In this video, I explore how Lindsay’s interest in Spiritualism-she is said to have been a mystic herself-informed her writing of Picnic at Hanging Rock and how Lindsay’s training as a painter is evident in her use throughout the text of light and shadow which not only function symbolically but also create the hazy, dreamlike sense of place, one of the most powerful aspects of the novel.  I also talk about the decision to omit the book’s final chapter and Peter Weir’s 1975 film adaptation of the novel.

I hope you enjoy this video. If you do, please like and subscribe to Strange & Scary Story Talk. Also, please leave comments. Let me know what you think about the novel, the film, the ambiguous endings of both….

Thank you for watching!

Clarice Lispector’s The Fifth Story

On this episode of Strange & Scary Story Talk I discuss Clarice Lispector’s The Fifth Story. Although Lispector, one of Brazil’s most famous twentieth century literary figures, wrote mainly short fiction and novels, her work is deeply poetic, her manipulation of language and form a testament to her ingenuity and brilliance. Lispector’s work is dark and disconcerting. Most of her stories are about women engaged in mundane daily tasks; however, her writing is not about plot but the internal worlds of her characters – worlds that, when exposed by Lispector, reveal disturbing truths. The Fifth Story is no different. Ostensibly, it is about a woman killing cockroaches in her apartment, but it is so much more. Within the frame of seven paragraphs, Lispector retells the same story five times, ending  in two sentences and the understanding that the story could continue. As for Lispector herself, she is as fascinating as her writing. Her brilliance, her glamour, her enigmatic personality created a mystique which endures today.

Please like and subscribe if you enjoy the video!

One final note: Towards the end of the video I say that Gottfried Leibniz  was a mathematician and philosopher of the eighteen hundreds. I meant to say sixteen hundreds (sixteen and seventeen hundreds to be precise). It was out of my mouth before I realized and there was no going back! The perils of recording! Wondering what Leibniz has to do with Lispector’s story? You’ll have to read it to find out!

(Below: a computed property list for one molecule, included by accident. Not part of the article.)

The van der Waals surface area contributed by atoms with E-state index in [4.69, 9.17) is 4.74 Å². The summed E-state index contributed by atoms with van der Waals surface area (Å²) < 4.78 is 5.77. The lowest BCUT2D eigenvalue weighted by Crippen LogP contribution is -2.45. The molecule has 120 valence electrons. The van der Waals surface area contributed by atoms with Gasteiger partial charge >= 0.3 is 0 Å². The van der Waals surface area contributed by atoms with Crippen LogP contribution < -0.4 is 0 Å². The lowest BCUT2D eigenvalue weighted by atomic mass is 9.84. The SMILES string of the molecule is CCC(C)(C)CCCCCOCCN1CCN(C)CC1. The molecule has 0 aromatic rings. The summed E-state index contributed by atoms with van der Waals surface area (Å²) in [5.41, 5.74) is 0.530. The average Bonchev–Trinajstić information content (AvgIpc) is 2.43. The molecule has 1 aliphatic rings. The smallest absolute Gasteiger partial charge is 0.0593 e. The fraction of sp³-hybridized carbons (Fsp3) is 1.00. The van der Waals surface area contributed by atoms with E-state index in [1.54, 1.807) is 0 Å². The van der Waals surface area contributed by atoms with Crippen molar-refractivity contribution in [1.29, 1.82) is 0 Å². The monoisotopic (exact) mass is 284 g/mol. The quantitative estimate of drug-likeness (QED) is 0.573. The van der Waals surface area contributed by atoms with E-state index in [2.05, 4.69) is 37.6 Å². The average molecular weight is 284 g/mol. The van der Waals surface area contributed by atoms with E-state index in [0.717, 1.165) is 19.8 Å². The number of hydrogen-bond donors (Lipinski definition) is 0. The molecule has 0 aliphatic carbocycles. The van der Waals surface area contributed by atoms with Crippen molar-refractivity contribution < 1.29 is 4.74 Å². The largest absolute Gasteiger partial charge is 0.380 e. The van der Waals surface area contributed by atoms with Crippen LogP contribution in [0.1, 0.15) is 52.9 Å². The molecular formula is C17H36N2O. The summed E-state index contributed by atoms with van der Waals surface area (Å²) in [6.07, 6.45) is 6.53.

April 24, 2020-Distance

 

brown and orange bird on green tree branch

Photo by Lukas Hartmann on Pexels.com

There is a fine distance between myself and the robin.

There are seven yards.

There is the height of the branch.

There is the wall, and the window of my kitchen, the plate glass, the plaster, the brick.

There is my chair

And myself, perched upon it.

Me, still as the robin, enjoying this perfect, soft space

Where I can watch, unheard, unseen

Content with companionship from afar;

Content to observe, to know

Something other than myself, without myself being known;

Content to make this something part of me,

To live within my mind, my fantasies,

Allowing me to increase the distance

With a steady, slow retreat

Into a world away from this noise and hurt.

 

 

 

 

 

April 4, 2020-For my Husband on his Birthday

Just for today, let’s pretend all is well;

that once was, still is;

that a breeze blown from the right direction

can lift mountains

and carry shadows away into the night of another day.

 

Because, my love,

some things still are.

Some things still quiver under aging flesh.

Desire, though obscured by the burdens of time, still pulses.

Hope still begs to be seen

and light still shines

when your hand takes mine.